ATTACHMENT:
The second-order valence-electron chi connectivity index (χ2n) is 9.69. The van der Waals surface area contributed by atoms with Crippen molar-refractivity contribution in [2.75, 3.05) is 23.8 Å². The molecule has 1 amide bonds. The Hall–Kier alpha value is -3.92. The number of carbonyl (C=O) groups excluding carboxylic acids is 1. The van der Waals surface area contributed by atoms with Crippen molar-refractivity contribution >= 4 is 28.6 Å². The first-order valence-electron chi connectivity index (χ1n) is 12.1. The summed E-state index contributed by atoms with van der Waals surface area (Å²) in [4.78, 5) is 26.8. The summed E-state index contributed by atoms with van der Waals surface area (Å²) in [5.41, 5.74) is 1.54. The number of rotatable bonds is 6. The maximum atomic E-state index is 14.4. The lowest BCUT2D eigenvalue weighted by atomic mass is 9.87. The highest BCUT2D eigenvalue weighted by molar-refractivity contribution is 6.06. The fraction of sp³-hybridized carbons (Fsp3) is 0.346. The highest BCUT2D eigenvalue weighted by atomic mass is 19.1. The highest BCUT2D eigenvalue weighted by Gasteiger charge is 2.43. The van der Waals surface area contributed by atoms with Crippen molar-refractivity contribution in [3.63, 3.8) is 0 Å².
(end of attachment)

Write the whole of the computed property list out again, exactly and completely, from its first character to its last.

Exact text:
The second-order valence-electron chi connectivity index (χ2n) is 9.69. The van der Waals surface area contributed by atoms with Crippen molar-refractivity contribution in [2.75, 3.05) is 23.8 Å². The molecule has 1 amide bonds. The Hall–Kier alpha value is -3.92. The number of carbonyl (C=O) groups excluding carboxylic acids is 1. The van der Waals surface area contributed by atoms with Crippen molar-refractivity contribution >= 4 is 28.6 Å². The first-order valence-electron chi connectivity index (χ1n) is 12.1. The summed E-state index contributed by atoms with van der Waals surface area (Å²) in [4.78, 5) is 26.8. The summed E-state index contributed by atoms with van der Waals surface area (Å²) in [5.41, 5.74) is 1.54. The number of rotatable bonds is 6. The maximum atomic E-state index is 14.4. The lowest BCUT2D eigenvalue weighted by atomic mass is 9.87. The highest BCUT2D eigenvalue weighted by molar-refractivity contribution is 6.06. The fraction of sp³-hybridized carbons (Fsp3) is 0.346. The highest BCUT2D eigenvalue weighted by atomic mass is 19.1. The highest BCUT2D eigenvalue weighted by Gasteiger charge is 2.43. The van der Waals surface area contributed by atoms with Crippen molar-refractivity contribution in [3.63, 3.8) is 0 Å².